Norway to increase funding for weather and climate observations

‘At a time when we are experiencing dramatic climate change, early warnings of extreme weather events are a vital way of saving lives and crops and reducing material damage,’ said Minister of International Development Anne Beathe Tvinnereim.

Norway is to double its support for the UN Systematic Observations Financing Facility (SOFF). Minister of International Development Anne Beathe Tvinnereim announced the increase today at the climate summit in Egypt. SOFF will invest in weather stations in the least developed countries (LDCs) and small island developing states (SIDS). In addition, it will support the development of local capacity to operate weather stations and to exchange weather and meteorological data internationally.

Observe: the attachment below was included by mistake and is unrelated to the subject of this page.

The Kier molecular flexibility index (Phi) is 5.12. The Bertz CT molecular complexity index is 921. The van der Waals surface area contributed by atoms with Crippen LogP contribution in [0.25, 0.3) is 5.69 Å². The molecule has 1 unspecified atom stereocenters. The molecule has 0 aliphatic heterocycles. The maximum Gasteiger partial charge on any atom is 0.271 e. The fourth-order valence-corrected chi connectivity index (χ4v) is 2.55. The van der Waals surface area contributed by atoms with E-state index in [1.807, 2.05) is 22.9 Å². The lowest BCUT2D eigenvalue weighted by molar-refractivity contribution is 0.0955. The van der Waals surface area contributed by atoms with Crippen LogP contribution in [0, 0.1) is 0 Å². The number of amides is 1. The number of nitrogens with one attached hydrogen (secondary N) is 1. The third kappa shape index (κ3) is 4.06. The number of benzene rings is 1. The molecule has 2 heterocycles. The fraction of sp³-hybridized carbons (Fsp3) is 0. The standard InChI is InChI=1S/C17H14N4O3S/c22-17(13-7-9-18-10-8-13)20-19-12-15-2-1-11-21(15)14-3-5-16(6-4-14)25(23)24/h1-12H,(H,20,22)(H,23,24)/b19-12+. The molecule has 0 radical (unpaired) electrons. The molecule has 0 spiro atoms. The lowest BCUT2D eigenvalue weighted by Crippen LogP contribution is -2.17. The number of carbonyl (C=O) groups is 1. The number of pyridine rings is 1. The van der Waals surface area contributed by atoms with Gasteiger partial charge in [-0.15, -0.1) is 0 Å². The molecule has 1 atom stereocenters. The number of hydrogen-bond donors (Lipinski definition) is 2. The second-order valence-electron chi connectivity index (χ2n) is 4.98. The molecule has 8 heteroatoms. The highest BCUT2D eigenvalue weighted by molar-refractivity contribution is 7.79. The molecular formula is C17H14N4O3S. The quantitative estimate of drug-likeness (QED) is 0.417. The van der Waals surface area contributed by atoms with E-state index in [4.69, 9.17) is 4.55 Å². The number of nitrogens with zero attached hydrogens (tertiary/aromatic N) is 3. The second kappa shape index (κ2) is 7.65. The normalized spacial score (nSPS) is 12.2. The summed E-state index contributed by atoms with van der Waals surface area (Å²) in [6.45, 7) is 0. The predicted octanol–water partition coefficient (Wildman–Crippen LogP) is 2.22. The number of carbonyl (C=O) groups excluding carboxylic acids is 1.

‘Investments in weather observations are highly cost-effective because they can help to prevent loss and damage. The support Norway is providing is part of the effort to better enable the poorest countries to adapt to the changing climate,’ said Ms Tvinnereim.    

Efficient early warning systems require access to reliable meteorological observations from all parts of the world. Surface-based weather observations are essential for robust, reliable weather and climate forecasting, particularly in SIDS and other poor countries.

Norway was one of the first eight contributors to pledge support for SOFF when it was established last year, and has made a commitment to provide NOK 25 million for 2022. Norway is now doubling this to NOK 50 million for 2023.

‘One-third of the world’s people are still not covered by early warning systems. Supporting improvements in weather observations in poor countries is therefore an important way of protecting the people who are most vulnerable to climate change,’ said Ms Tvinnereim.